However, Mopani is currently losing money and its management says that it needs to raise production to an annual target of 140,000 metric tons to make the mine profitable.
That requires about $300 million in capital investment for expansion projects. Mopani produced just over 34,000 metric tons in 2020, hemorrhaging cash. Richard Musukwa, Zambia’s mines and minerals development minister, says the government is in talks with prospective investors from Turkey, Canada, China and the U.S., among others.
“The debt burden is officially on [Mopani]’s balance sheet, but as it is a consistently loss-making entity, it will de facto fall on the government,” said Irmgard Erasmus, a senior economist at South Africa-based NKC African Economics.
As a result, “it’s possible the mine operation may be used as collateral if we don’t get an investment partner soon,” an official at the Zambian finance ministry with direct knowledge of the transaction said.
In taking over Mopani, the government is betting that Zambia’s economy could be rescued by the sharp rise in copper prices, which are trading around 10-year highs due to strong Chinese demand for raw materials that has rebounded since the worst of the pandemic. China accounts for roughly half of global copper demand.
Government officials publicly claimed the Glencore deal was necessary to save 15,000 jobs at the Mopani mine in Kitwe, a mining town that has been battered since a decadelong commodity boom ended in a spectacular 2015 crash. Zambia’s population of 18 million people relies on copper for two-thirds of its export revenue.
Mr. Musukwa didn’t respond to requests for comment about the prospect of China taking over the mine.
“We simply don’t have the capacity to run these financially troubled and technologically complicated mines,” said Fred M’membe, the president of Zambia’s opposition Socialist Party. “This decision has nothing to do with any strategic business formula.”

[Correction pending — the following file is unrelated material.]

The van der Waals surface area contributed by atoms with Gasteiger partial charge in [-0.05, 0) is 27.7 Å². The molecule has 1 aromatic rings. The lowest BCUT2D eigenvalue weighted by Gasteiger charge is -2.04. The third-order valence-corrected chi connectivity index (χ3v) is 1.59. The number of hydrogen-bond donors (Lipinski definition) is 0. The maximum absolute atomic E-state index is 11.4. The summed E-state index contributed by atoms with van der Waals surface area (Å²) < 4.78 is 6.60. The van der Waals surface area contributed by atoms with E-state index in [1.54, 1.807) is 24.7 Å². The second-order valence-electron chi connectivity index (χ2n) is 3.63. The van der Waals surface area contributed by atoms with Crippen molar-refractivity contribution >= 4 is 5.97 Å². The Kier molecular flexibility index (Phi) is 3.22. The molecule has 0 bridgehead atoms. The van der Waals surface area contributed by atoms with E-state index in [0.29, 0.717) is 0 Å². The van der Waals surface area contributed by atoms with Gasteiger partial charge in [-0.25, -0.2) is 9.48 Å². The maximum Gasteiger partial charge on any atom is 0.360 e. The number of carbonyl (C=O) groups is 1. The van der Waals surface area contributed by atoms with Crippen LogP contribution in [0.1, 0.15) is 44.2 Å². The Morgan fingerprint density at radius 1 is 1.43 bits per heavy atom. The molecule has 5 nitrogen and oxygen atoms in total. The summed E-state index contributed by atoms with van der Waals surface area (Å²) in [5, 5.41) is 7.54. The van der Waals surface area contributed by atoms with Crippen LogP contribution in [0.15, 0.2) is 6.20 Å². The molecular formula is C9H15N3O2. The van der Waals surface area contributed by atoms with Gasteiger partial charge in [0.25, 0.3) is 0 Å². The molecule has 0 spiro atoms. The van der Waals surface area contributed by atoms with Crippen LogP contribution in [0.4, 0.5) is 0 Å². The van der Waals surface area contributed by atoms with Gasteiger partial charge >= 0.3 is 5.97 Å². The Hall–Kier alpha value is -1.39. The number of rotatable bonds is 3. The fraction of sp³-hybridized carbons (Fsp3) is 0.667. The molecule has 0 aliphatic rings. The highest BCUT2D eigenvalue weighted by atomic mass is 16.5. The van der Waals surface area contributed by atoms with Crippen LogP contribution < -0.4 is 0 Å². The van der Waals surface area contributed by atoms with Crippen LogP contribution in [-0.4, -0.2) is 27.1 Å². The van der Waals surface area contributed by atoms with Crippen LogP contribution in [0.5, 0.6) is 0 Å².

If Zambia fails to make the repayments, analysts and Zambian officials say, the mine could be exchanged as collateral with China for debt referral or forgiveness, which would put the strategic state asset into Beijing’s hands. Some U.S. officials have said China is extending huge and potentially unsustainable debt to African countries to give it greater regional sway.
China’s foreign ministry said that it had signed debt relief agreements or reached consensus on debt relief with 16 African countries and stressed it would “never force them to repay debts, let alone take over any state-owned assets.”
In the copper mining heartlands near Zambia’s Congolese border, families are surviving by reducing the number of meals they eat a day, driving up malnutrition, aid officials say.
Angella Namakawa, who operates a fruit stall in Kitwe, where the Mopani mine is located, says she can only afford a single meal of nshima, a sticky porridge made from corn flour, for her family of four each day, after prices for the country’s main staple rose by a third last month.
“I can barely make ends meet because prices of almost everything keep going up,” she said in a phone interview. “Our currency is becoming useless yet we have to keep paying bills, buying food and everything else.”